The council expressed sorrow as the Borough’s S.E.O. (Sewage Enforcement Officer) Andy D’Agati has passed away.
Mr. Kopp made the motion to appoint Russell Warner as the borough’s temporary S.E.O. until someone else is found. Mr. Haynes seconded the motion, motion carried.
The borough auditor's secretary (Paul D’Agati) stated there was “nothing to report at this time.”
Mr. Darl Haynes (FEMA agent) stated there was “nothing to report.”
Motion carried to assess Robert Weldy with the costs of the Depositions Committee’s investigation, and to authorize the borough’s attorney to take the steps necessary to collect. Mrs. Glover was opposed.
Motion carried to assess Bridgette D’Agati with the costs of the Depositions Committee’s investigation, and to authorize the borough’s attorney to take the steps necessary to collect. Mrs. Glover was opposed.
Mr. (Darl) Haynes, representing the Depositions Committee, reported that the committee has a meeting scheduled with representatives from the Auditor General’s office concerning the investigation.
He also reported there was a court hearing against the borough by Paul Everett, Pat Schneyer, Louis Gurske, Bridgette D’Agati, Robert Weldy and Jack Downton, through their attorneys, on April 16 before the Honorable Judge Hamill at the Wayne County Court House.
It was his understanding that there were three issues brought. The first was to quash the subpoenas. The second was to avoid this investigation escalating to the state level, and the third was to not be held monetarily responsible.
He stated, as he understood it, that Judge Hamill ruled to quash the subpoenas against all the defendants except Jack Downton, who was ordered to give an additional hour. The Judge further gave the committee the option of issuing new subpoenas if necessary. The defendants can be held monetarily responsible for any amount Ken Rausch may receive, by either virtue of a lawsuit or settlement, due to the actions of the 2005 council members Paul Everett, Robert Weldy, Bridgette D’Agati and Louis Gurske and the costs of the investigation by the borough against the individuals (Paul Everett, Louis Gurske, Robert Weldy, Bridgette D’Agati and Pat Schneyer for signing the contract) can be assessed against them.
The Judge did not allow the attorneys to argue the issue of the investigation (findings going to the state level) in open court.
In Unfinished Business:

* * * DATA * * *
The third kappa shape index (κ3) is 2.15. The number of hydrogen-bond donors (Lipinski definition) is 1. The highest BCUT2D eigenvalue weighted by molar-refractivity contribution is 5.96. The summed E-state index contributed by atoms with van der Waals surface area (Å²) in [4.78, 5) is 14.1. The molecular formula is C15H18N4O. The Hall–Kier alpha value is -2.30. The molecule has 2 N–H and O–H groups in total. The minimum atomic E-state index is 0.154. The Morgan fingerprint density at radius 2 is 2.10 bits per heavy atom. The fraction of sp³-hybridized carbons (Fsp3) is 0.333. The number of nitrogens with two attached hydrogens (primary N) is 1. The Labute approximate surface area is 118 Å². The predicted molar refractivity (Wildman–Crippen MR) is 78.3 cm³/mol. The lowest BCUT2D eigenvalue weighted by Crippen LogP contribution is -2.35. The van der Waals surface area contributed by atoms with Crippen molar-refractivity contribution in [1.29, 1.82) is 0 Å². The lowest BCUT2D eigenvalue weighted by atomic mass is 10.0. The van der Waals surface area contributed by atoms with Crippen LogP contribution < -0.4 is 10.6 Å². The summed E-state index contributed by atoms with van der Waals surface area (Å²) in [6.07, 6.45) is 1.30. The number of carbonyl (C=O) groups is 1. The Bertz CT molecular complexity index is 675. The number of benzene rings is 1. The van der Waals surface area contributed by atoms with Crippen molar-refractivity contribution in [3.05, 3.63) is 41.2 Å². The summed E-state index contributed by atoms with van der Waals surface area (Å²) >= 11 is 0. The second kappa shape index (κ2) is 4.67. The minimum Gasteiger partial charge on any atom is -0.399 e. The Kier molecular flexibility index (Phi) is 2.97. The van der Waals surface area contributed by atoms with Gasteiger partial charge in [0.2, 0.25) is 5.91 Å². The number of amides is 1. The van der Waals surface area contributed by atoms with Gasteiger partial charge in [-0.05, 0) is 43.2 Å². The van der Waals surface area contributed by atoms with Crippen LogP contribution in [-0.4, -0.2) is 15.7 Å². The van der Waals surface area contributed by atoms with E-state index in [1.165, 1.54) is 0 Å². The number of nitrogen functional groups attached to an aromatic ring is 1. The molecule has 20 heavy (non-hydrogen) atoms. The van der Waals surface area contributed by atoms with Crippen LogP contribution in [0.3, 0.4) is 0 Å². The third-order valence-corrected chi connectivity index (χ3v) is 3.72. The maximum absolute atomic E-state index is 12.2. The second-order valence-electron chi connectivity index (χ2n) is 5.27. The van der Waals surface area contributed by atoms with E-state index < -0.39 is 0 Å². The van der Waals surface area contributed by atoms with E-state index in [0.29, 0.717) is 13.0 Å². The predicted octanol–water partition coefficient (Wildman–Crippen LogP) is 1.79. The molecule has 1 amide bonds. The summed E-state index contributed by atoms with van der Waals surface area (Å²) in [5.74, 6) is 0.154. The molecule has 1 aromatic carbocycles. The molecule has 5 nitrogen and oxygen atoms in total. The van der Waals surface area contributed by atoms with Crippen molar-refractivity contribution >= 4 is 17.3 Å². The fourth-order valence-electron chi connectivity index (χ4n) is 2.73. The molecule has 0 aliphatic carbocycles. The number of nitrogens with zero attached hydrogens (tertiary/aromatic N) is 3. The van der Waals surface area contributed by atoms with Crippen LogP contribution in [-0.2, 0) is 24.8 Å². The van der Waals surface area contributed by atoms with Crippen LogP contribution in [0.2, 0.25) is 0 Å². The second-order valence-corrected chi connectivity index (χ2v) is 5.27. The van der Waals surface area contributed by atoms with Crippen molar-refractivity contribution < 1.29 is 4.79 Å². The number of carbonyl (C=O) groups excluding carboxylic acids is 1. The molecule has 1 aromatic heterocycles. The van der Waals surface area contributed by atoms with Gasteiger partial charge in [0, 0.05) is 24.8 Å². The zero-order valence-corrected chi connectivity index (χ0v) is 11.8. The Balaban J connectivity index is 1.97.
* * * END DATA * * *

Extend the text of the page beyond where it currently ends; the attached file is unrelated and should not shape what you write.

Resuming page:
Mrs. Glover asked President Rhone why he was asking for donations. He clarified that he was asked about someone wanting to make donations to the borough, and he asked the attorney and the attorney told him anyone could.
In New Business:
The board considered raising the price on the ball diamond signs. Mr. Rhone, Mr. Haynes, and Mr. Kopp expressed that they did not want to put a burden on the advertisers with the current escalating gas prices. They offered to try to find a few new advertisers to offset the costs.
Motion carried to have a letter sent to Thompson Township alerting them that the Buck’s Road Bridge will be complete around the end of May and they will be able to work their end of the road. The borough will further alert them when the bridge is usable. Mrs. Glover was opposed.
Mr. Rhone stated the Road Committee needs to discuss materials and patching roads.
Mayor DeBalko stated she addressed the issue of the three “T” wall pieces remaining in the creek. She met with D.E.P. (Department of Environmental Protection) representative Chris Kulick and she submitted a letter from him. The letter reads in part that the ten-year maintenance agreement term has expired; the borough no longer has the responsibility to remove these collapsed panels from the channel or future collapses of the t-wall sections. The responsibility solely relies on the property owner. When a detailed survey is available, (Chris Kulick) will be able to determine the property owner responsible.
Motion carried to authorize Solicitor Bugaj to send a letter to Ken Rausch’s attorney rejecting any proposal.
Mayor DeBalko read from a memo she received from Ruth Morazka. She needs the building key for May 26. Mr. Kopp offered to contact her. She also asked to have the lawn mowed for that weekend and the garbage at the ball field be addressed.
Mrs. Glover asked if something could be done about having a residence in borough “cleaned up.” There was a discussion of an adoption of a nuisance ordinance and the problems trying to enforce it.
Mayor DeBalko continued with Mrs. Marozka’s issues. She is concerned about the bathroom floors at the hall. Mr. Rhone stated the Hall Committee would have to meet to try to address the issue.
Mrs. Morazka also addressed the pros and cons on wind energy and downloaded a sample ordinance. Mr. Rhone asked if Mrs. Morazka would be interested heading up or being part of a committee on the subject.
There was no public comment.
No further business to come before the board, motion to adjourn carried, meeting adjourned.
News | Living | Sports | Schools | Churches | Ads | Events
Military | Columns | Ed/Op | Obits | Archive | Subscribe